As the reproduction cost of housing has increased, consumers have made intensive use of existing dwellings. Conversions of the housing stock have regained prominence as a source of supply. This book introduces the accessory apartment and assesses its potential as an emerging resource for meeting local and national housing needs.
Although accessory apartments help meet some of the nation's housing needs, they are not entirely without problems. Some of these are environmental problems, such as physical alterations that are out of character with the design and appearance of surrounding structures, while other problems are cultural and ideological. The accessory apartment in a single-family house deviates from the image of housing, family, and neighborhood that prevails in American culture. It symbolizes a change in the way the single-family house is used and the kinds of people who live in it. These changes clash with the traditional meanings attached to the categories of residential zoning.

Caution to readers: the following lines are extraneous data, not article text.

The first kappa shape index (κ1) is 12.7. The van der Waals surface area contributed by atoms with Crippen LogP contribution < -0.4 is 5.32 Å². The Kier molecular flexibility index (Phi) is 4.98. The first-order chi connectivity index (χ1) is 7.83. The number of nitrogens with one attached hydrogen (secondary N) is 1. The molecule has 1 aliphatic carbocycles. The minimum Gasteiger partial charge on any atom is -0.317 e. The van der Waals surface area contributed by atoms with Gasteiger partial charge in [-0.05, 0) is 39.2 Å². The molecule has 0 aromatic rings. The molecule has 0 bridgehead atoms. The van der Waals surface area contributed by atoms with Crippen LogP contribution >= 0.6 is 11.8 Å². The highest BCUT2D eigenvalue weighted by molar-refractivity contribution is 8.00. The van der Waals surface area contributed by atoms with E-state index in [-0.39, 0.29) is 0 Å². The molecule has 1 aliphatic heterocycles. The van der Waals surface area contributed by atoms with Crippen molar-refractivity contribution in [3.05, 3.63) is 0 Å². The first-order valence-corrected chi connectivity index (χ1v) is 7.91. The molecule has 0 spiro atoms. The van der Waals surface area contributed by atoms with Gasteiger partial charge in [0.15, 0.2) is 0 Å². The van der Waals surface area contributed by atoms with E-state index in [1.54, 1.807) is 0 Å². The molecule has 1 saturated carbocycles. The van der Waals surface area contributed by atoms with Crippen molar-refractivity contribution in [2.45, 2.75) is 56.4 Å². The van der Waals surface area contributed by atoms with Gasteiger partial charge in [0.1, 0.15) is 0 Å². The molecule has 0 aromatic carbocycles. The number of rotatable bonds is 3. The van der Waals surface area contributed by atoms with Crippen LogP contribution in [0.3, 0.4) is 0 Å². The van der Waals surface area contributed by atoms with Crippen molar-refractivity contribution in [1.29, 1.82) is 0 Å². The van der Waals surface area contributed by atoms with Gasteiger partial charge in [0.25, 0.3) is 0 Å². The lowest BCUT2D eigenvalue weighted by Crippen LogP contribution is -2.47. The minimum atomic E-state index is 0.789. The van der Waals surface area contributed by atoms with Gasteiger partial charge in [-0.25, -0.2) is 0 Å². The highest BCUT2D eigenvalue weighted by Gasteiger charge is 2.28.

Martin Gellen evaluates and answers the following questions throughout the text: How do we live with accessory apartments? Control their number? Ensure their soundness?--and maintain neighborhood standards? He focuses on the physical planning problems of conversions and examines the zoning issues they raise. This includes a realistic appraisal of the purposes of density and occupancy controls in exclusive single-family districts. The author provides new methods for regulation of density and occupancy which permit more flexible use of single-family housing to meet the housing needs of a more diverse population. Whether in an aging suburb or new tract, the accessory apartment is a current challenge. This book provides a clear headed approach toward a popular trend in the ever changing housing industry.
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